I think some of the themes are actually very similar for me and what I’m drawn to the idea of finding your voice. I think the idea that who you are is enough is something that I really respond to in this story especially Storm’s character growing up being bullied at school, being uncomfortable in her own skin, not sure where she fits. Those are definitely themes that were in Belle and in Beyond the Lights and in many stories that I’m attracted to.
And I think the idea of being authentic to who you are that you don’t have to find validation from your career or from the music industry, from any external forces. I think that you have all the potential inside of you. And that’s something I think I would love young people to feel and learn and understand.
Who wouldn’t want to work with Ava DuVernay? When we asked Gugu about what drew her to the role, she quickly credited her urge to work with Ava.
I mean ultimately it was really the opportunity to work with Ava DuVernay. I think that not having a relationship with the book and I had met Ava when, Selma was coming out the same time as Belle. There were a few press things. We’d always met each other at sparkly industry events but we’d never had a real conversation.
And she invited me to be a part of this short film, a series of shorts that she made for the opening of the African-American Museum of History and Culture at the Smithsonian. And we did one short, one day of filming to represent Hurricane Katrina in this series of different shorts. And I think maybe she was sussing me out that day because like literally a couple of weeks later I got the offer for Wrinkle.
Just talking to her about it and her passion and her vision and knowing that she’d cast Storm and how she wanted to tell this story it was a no-brainer to me. I really wanted to be a part of this game changing moment really in the industry. I could feel that the way that she was going to cast this film, the fact that it’s historically significant that she’s even directing this film as a woman of color. And for me I wanted to be a part of that girl gang. I wanted to be celebrating what this means culturally.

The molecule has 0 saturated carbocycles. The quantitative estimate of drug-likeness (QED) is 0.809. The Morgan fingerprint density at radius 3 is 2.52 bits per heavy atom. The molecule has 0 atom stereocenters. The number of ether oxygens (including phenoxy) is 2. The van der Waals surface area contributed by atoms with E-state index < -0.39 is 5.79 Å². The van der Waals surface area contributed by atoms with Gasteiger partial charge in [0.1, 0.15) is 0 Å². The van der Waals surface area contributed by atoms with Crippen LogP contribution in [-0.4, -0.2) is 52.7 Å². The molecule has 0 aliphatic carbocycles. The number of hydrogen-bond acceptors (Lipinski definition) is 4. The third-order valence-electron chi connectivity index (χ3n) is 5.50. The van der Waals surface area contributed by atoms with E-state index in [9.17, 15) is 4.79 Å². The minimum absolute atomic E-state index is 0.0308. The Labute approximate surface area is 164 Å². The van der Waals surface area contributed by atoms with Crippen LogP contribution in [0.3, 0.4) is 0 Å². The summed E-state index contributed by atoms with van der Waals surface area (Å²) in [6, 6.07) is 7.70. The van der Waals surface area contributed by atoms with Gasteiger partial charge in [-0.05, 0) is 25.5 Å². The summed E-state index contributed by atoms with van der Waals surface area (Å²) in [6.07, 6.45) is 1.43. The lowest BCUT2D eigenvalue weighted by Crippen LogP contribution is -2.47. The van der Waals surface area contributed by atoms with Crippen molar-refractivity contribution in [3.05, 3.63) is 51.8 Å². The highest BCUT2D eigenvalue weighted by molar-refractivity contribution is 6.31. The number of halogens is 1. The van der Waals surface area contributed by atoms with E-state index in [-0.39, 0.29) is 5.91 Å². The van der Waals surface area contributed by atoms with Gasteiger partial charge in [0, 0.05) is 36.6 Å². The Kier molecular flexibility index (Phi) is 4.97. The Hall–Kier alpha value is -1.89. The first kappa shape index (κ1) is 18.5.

We talked to Storm about where she would go if she could tesser anywhere in the world. And she gave us such an amazing answer we wanted to know what Gugu would tell her 8-14 year old self, based on what she knows now.
I guess just to keep being you. I was quite an exuberant 8 to 12. I’m trying to really picture myself at that age. But yeah, that’s okay to work hard. I think I was quite nerdy at school and I used to get teased for constantly putting my hand up and being like a teacher’s pet or a nerd or a geek or all of those things that are not cool.
And I mean it didn’t stop me. But I think maybe I would like some reassurance that like being a nerd is cool and actually nerds are the most interesting people outside of high school.
Someone mentioned that they read Gugu uses fragrance to get into the head of her characters. It’s a form of sensory recall for her. We asked her if she also used it on this film.
Yeah, I’m wearing it today actually. It’s a personal thing. It’s like a sense memory. You might do a couple of days on one movie. I think when I was doing Wrinkle I was it spread over Christmas. And there’s some time off and I might do another project or something. And for me it’s a sense memory of getting back into that character, in that place. Even coming in knowing I was talking about the film today I was like oh yeah, there’s that Jasmine scent that I had for Mrs. Murry. Like I’m going to put that on because that’s going to get me in the right headspace.
And I think it takes your center away from yourself for a second but again it’s deeply personal. I don’t want to like completely bombard people with a fragrance or something. Everybody’s got to do their job. Aromatherapy is interesting to me. I think it affects your mood and your mind.